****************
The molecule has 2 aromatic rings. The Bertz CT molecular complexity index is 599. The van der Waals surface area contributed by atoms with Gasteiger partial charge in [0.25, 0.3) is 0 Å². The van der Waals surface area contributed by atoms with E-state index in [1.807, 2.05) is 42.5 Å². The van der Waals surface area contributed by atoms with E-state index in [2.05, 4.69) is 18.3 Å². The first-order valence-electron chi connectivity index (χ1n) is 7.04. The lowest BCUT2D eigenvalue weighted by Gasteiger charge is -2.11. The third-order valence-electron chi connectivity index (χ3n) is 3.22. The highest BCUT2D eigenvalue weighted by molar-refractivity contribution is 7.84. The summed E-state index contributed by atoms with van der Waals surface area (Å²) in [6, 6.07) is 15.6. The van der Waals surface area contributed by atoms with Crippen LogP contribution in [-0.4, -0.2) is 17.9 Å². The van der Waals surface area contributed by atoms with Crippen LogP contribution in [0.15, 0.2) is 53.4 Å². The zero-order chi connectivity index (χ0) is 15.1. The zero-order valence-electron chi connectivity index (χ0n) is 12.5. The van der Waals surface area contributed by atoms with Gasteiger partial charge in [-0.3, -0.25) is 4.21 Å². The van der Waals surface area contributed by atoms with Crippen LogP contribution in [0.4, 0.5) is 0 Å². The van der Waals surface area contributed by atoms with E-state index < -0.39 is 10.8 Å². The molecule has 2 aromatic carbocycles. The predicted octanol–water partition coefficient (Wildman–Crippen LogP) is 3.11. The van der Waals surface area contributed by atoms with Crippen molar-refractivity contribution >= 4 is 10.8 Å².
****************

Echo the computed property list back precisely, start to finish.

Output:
The molecule has 2 aromatic rings. The Bertz CT molecular complexity index is 599. The van der Waals surface area contributed by atoms with Gasteiger partial charge in [0.25, 0.3) is 0 Å². The van der Waals surface area contributed by atoms with E-state index in [1.807, 2.05) is 42.5 Å². The van der Waals surface area contributed by atoms with E-state index in [2.05, 4.69) is 18.3 Å². The first-order valence-electron chi connectivity index (χ1n) is 7.04. The lowest BCUT2D eigenvalue weighted by Gasteiger charge is -2.11. The third-order valence-electron chi connectivity index (χ3n) is 3.22. The highest BCUT2D eigenvalue weighted by molar-refractivity contribution is 7.84. The summed E-state index contributed by atoms with van der Waals surface area (Å²) in [6, 6.07) is 15.6. The van der Waals surface area contributed by atoms with Crippen LogP contribution in [-0.4, -0.2) is 17.9 Å². The van der Waals surface area contributed by atoms with Crippen LogP contribution in [0.15, 0.2) is 53.4 Å². The zero-order chi connectivity index (χ0) is 15.1. The zero-order valence-electron chi connectivity index (χ0n) is 12.5. The van der Waals surface area contributed by atoms with Gasteiger partial charge in [-0.3, -0.25) is 4.21 Å². The van der Waals surface area contributed by atoms with Crippen LogP contribution in [0.4, 0.5) is 0 Å². The van der Waals surface area contributed by atoms with E-state index < -0.39 is 10.8 Å². The molecule has 2 aromatic carbocycles. The predicted octanol–water partition coefficient (Wildman–Crippen LogP) is 3.11. The van der Waals surface area contributed by atoms with Crippen molar-refractivity contribution >= 4 is 10.8 Å².